Friday, April 22, 2011


There’s a great love story in the new movie WATER FOR ELEPHANTS and it’s not between Robert Pattinson and Reese Witherspoon. The one I’m referring to is between the audience and Rosie the elephant. She’s a big character, literally and figuratively, in this epic melodrama set against the backdrop of a depression era circus. And she steals the film right out from under the noses of her young co-stars. 

Tai the elephant plays Rosie and she’s been a movie star for a few decades now. Tai’s been in everything from THE JUNGLE BOOK (1994) to OPERATION DUMBO DROP (1995) to last year’s EXIT THROUGH THE GIFT SHOP. (She was the pink elephant in the room, for those who saw it.) As the animal act brought in to save the dying circus in this adaptation of Sara Gruen’s bestselling novel from 2006, Tai gives one of the greatest animal performances ever captured on film. Her Rosie becomes not only the centerpiece of the story but the emotional core as well.

Rosie is an ugly, old and supposedly not very smart elephant who is bought to turn around the fortunes of the Benzini Brothers circus. So hopes August, the owner and ringmaster, played as a complex villain with a hair trigger temper by the estimable Christoph Waltz. He believes that Rosie needs to be dominated to perform her tricks on cue, and thus beats her to bend her to his show’s will. These scenes are very hard to watch, even though there’s no real abuse going on, as the Humane Society was present throughout the shoot. They are so wrenching because of the work done by Tai and her marvelous trainer Gary Johnson. Tai as Rosie gives an adroit and moving performance in these scenes, and throughout the rest of the movie. And the director Francis Lawrence deftly captures the elephant, not in cloying close-ups but in long shots that show the animal’s size and full-bodied performance.

There is likely some CGI work blended into Tai’s performance, but I doubt it was the scenes where Rosie tugs affectionately at Pattinson with her trunk. Or where she steals a drink of pink lemonade. Or where she raises a leg or nuzzles Witherspoon or follows Pattinson as he dutifully carts around her buckets of booze. (Rosie fancies the hard stuff over water.) Rosie turns out to be anything but a dumb elephant. And Tai makes Rosie compelling throughout with her intelligent and delighting performance. She’s so good frankly, it’s hard to watch anyone else on screen with her. Even just standing there, Tai makes the character of Rosie riveting.

As I thought about it, I had to go back to MY DOG SKIP (2000) to remember a movie with a central animal performance that moved me so. In many ways, both that film and WATER FOR ELEPHANTS are old-fashioned in their filmmaking, akin to something like the LASSIE series or NATIONAL VELVET (1944) or OLD YELLER (1957). They invest a great deal of emotion into the story, skirting close to maudlin, but negotiating just shy of it because the animal performers are so deft and nuanced. Those films contained extraordinary animal performances as well, every bit the equal of their human co-stars. In the case of WATER FOR ELEPHANTS, Tai is so good as Rosie you feel more emotionally invested in her than in Robert Pattinson. (Sorry, TWILIGHT fans, but here too Pattinson is quite remote. It may be that he’s simply not that expressive of an actor.)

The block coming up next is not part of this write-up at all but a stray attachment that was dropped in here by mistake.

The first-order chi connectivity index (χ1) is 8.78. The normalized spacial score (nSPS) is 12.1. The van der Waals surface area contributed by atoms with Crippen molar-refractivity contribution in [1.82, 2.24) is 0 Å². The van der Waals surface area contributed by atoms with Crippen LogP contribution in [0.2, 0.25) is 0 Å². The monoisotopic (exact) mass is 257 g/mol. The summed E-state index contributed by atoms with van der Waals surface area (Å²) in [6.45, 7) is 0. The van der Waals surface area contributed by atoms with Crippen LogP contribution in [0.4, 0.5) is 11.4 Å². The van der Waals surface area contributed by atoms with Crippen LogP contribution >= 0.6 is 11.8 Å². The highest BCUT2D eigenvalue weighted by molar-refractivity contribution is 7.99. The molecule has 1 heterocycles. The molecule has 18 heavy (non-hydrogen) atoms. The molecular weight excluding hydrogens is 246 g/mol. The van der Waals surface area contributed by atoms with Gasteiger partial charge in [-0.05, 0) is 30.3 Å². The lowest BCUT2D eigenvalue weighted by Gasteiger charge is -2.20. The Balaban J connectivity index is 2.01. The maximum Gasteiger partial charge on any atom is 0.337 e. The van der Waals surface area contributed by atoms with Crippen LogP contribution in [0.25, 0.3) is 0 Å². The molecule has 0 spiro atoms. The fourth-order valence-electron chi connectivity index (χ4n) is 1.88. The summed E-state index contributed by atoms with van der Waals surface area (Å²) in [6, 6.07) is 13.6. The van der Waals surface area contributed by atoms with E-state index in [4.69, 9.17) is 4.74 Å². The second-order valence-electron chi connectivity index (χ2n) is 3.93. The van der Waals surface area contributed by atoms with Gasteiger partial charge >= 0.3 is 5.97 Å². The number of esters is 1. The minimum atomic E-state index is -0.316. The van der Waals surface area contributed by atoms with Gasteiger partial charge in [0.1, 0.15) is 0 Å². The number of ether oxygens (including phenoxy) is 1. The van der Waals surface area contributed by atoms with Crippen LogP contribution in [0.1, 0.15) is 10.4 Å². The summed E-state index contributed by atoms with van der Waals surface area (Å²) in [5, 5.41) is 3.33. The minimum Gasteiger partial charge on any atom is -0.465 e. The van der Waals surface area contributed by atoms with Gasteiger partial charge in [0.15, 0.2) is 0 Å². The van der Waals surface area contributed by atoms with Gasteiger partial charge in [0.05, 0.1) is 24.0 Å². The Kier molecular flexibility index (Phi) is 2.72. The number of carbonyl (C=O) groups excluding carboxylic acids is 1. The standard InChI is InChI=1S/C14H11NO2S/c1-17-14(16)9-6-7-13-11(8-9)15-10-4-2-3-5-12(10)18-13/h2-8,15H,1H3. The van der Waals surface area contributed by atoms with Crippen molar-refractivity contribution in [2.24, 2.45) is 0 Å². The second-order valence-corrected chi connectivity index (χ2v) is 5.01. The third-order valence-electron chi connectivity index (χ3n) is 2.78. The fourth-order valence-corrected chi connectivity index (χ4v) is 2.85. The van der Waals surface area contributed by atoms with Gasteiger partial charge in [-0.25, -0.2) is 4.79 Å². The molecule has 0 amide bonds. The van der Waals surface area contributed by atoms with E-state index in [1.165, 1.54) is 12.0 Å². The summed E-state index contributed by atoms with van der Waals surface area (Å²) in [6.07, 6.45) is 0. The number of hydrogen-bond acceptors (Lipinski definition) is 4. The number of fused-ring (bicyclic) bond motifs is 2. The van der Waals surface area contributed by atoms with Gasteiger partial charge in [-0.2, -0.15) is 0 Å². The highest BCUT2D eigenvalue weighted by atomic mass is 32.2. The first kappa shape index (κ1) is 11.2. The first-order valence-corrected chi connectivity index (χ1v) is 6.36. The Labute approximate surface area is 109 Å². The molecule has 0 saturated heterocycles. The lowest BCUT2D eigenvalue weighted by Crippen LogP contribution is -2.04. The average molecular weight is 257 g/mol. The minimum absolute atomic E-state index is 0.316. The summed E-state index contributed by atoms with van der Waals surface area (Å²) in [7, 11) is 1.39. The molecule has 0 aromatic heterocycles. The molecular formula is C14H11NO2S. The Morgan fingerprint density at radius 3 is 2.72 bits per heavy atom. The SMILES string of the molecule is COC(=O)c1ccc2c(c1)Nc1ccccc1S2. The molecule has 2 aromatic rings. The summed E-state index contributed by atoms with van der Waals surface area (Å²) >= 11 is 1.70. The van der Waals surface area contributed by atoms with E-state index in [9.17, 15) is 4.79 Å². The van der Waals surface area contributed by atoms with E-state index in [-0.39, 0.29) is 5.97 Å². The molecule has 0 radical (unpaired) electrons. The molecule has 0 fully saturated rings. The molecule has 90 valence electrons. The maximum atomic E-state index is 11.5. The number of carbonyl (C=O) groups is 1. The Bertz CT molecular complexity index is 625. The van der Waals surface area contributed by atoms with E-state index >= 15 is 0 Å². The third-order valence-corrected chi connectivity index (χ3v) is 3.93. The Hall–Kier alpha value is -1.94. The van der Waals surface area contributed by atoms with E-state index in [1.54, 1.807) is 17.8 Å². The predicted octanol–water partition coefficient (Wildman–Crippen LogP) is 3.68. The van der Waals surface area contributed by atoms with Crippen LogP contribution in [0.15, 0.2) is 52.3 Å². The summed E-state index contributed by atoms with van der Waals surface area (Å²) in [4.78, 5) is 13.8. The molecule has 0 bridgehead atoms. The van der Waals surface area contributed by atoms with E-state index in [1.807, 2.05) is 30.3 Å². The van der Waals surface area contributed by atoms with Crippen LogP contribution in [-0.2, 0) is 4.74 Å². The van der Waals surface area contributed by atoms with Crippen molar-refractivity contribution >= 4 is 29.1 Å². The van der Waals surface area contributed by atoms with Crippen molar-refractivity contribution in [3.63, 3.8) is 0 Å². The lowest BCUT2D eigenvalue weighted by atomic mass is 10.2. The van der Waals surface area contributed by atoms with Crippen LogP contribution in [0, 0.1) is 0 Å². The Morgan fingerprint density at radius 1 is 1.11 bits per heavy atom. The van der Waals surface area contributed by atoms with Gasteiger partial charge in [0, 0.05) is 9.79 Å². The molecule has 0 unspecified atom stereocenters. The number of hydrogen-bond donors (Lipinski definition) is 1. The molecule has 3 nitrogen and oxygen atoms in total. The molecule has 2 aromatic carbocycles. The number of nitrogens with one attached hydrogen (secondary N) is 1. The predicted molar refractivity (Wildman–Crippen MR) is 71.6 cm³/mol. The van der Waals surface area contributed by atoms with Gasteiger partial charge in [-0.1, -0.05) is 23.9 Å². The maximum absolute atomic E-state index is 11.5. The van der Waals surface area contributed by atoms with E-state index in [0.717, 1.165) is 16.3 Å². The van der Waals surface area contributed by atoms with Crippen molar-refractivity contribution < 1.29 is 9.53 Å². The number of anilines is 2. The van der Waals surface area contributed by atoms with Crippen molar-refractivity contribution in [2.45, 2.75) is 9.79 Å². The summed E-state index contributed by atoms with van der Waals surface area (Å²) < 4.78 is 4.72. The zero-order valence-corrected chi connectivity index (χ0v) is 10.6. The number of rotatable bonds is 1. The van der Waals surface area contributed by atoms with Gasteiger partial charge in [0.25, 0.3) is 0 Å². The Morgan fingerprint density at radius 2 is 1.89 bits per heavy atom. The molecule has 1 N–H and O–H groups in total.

There is much to recommend WATER FOR ELEPHANTS. The performances are all quite good except for Pattinson’s okay one. It has gorgeous production values on display in everything from the elaborate 10-car train to its cheeky circus costumes to the exquisite hair and make-up (Witherspoon’s Jean Harlow-esque blonde look is breathtaking.) And it is sure to be remembered in many technical categories come Oscar time next year. Wouldn’t it be delightful if the Academy saw fit to somehow award Tai and her trainer Gary Johnson with a special award as well? I’ll drink a bucket of booze to that!


  1. Now I know why I liked the movie so much.

  2. Tai/Rosie the elephant displays more emotion, spirit, heart and soul in her fewer minutes of screen time than young Pattinson does in the entire film. But that's the risk of working with children or animals, isn't it? Or perhaps it's because she's been around a lot longer and just has more acting experience. One usually cannot act well until one has lived awhile. To be convincing in a role like this, and have great chemistry as a romantic lead, one needs not only talent, but also the life experience to have loved and lost a few times to draw from, and not just a pretty face.

    That aside, this film was quite original and entertaining, and a breath of fresh air from all the remakes we will experience this year. A wonderfully colorful, yet sometimes brutal circus period piece played out during the Great Depression. And surprisingly, Waltz's character is a compilation of two characters from the book, who are even more ruthless than the tormented August we see onscreen. This character gives a whole new meaning to the notion of the company "lay off". The "Walton's" this is not! But it can be just as touching.

  3. tonyarrott, it was a pretty good movie, wasn't it? (Despite Pattinson's shortcomings as an actor.)

    And Fan With No Name, thanks for your commentary as well as the interesting tidbits about the source material for the movie. And thanks for always contributing!